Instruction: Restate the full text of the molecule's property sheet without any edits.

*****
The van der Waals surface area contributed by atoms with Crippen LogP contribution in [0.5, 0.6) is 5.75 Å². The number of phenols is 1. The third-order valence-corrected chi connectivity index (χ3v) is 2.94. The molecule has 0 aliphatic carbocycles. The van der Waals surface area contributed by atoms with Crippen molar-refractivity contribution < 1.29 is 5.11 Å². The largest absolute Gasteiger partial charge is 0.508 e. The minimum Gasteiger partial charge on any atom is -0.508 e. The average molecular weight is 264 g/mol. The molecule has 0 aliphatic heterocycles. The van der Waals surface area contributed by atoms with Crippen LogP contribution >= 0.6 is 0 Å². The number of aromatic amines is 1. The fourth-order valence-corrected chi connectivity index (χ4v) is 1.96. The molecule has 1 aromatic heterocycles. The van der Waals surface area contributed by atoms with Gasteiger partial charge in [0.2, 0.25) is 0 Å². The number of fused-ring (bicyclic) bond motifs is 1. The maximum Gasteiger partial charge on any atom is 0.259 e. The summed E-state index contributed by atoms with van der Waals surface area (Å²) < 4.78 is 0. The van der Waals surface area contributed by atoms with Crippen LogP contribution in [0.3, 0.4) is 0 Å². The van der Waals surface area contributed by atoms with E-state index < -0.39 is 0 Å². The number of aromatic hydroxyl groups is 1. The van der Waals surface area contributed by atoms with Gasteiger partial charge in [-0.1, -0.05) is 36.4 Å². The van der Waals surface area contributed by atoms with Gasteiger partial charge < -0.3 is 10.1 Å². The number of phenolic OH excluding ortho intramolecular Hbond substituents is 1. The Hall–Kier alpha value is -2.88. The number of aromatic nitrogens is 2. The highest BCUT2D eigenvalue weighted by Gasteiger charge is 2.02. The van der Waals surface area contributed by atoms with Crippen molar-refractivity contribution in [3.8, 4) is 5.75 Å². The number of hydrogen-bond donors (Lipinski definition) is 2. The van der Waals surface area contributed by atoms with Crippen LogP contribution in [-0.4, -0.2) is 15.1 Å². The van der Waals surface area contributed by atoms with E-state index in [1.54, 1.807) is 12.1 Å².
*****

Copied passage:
The van der Waals surface area contributed by atoms with Crippen LogP contribution in [0.5, 0.6) is 5.75 Å². The number of phenols is 1. The third-order valence-corrected chi connectivity index (χ3v) is 2.94. The molecule has 0 aliphatic carbocycles. The van der Waals surface area contributed by atoms with Crippen molar-refractivity contribution < 1.29 is 5.11 Å². The largest absolute Gasteiger partial charge is 0.508 e. The minimum Gasteiger partial charge on any atom is -0.508 e. The average molecular weight is 264 g/mol. The molecule has 0 aliphatic heterocycles. The van der Waals surface area contributed by atoms with Crippen LogP contribution >= 0.6 is 0 Å². The number of aromatic amines is 1. The fourth-order valence-corrected chi connectivity index (χ4v) is 1.96. The molecule has 1 aromatic heterocycles. The van der Waals surface area contributed by atoms with Gasteiger partial charge in [0.2, 0.25) is 0 Å². The number of fused-ring (bicyclic) bond motifs is 1. The maximum Gasteiger partial charge on any atom is 0.259 e. The summed E-state index contributed by atoms with van der Waals surface area (Å²) < 4.78 is 0. The van der Waals surface area contributed by atoms with Crippen LogP contribution in [0.3, 0.4) is 0 Å². The van der Waals surface area contributed by atoms with E-state index < -0.39 is 0 Å². The number of aromatic hydroxyl groups is 1. The van der Waals surface area contributed by atoms with Gasteiger partial charge in [-0.1, -0.05) is 36.4 Å². The van der Waals surface area contributed by atoms with Gasteiger partial charge < -0.3 is 10.1 Å². The number of phenolic OH excluding ortho intramolecular Hbond substituents is 1. The Hall–Kier alpha value is -2.88. The number of aromatic nitrogens is 2. The highest BCUT2D eigenvalue weighted by Gasteiger charge is 2.02. The van der Waals surface area contributed by atoms with Crippen molar-refractivity contribution in [3.8, 4) is 5.75 Å². The number of hydrogen-bond donors (Lipinski definition) is 2. The van der Waals surface area contributed by atoms with Crippen LogP contribution in [-0.4, -0.2) is 15.1 Å². The van der Waals surface area contributed by atoms with E-state index in [1.54, 1.807) is 12.1 Å².